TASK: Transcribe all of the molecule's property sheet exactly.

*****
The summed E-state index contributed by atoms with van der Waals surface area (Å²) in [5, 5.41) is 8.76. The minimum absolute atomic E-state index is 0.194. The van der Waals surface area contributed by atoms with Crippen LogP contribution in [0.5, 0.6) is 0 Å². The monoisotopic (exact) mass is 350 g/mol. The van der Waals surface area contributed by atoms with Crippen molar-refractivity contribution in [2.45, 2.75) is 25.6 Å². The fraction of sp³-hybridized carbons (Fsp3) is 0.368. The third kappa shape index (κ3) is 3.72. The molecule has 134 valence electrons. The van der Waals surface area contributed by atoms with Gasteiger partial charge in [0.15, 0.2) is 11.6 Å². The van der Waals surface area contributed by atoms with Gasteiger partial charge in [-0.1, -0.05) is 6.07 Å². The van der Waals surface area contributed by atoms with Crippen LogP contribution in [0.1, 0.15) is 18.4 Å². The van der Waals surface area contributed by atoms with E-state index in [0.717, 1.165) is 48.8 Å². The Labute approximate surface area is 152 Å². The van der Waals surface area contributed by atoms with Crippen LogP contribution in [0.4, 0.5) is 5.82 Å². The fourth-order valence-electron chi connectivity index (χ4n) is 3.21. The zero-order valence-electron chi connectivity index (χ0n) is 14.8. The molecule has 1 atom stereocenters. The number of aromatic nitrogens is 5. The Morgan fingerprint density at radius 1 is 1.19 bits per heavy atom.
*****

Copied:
The summed E-state index contributed by atoms with van der Waals surface area (Å²) in [5, 5.41) is 8.76. The minimum absolute atomic E-state index is 0.194. The van der Waals surface area contributed by atoms with Crippen LogP contribution in [0.5, 0.6) is 0 Å². The monoisotopic (exact) mass is 350 g/mol. The van der Waals surface area contributed by atoms with Crippen molar-refractivity contribution in [2.45, 2.75) is 25.6 Å². The fraction of sp³-hybridized carbons (Fsp3) is 0.368. The third kappa shape index (κ3) is 3.72. The molecule has 134 valence electrons. The van der Waals surface area contributed by atoms with Gasteiger partial charge in [0.15, 0.2) is 11.6 Å². The van der Waals surface area contributed by atoms with Gasteiger partial charge in [-0.1, -0.05) is 6.07 Å². The van der Waals surface area contributed by atoms with Crippen LogP contribution in [0.1, 0.15) is 18.4 Å². The van der Waals surface area contributed by atoms with E-state index in [0.717, 1.165) is 48.8 Å². The Labute approximate surface area is 152 Å². The van der Waals surface area contributed by atoms with Crippen LogP contribution in [0.4, 0.5) is 5.82 Å². The fourth-order valence-electron chi connectivity index (χ4n) is 3.21. The zero-order valence-electron chi connectivity index (χ0n) is 14.8. The molecule has 1 atom stereocenters. The number of aromatic nitrogens is 5. The Morgan fingerprint density at radius 1 is 1.19 bits per heavy atom.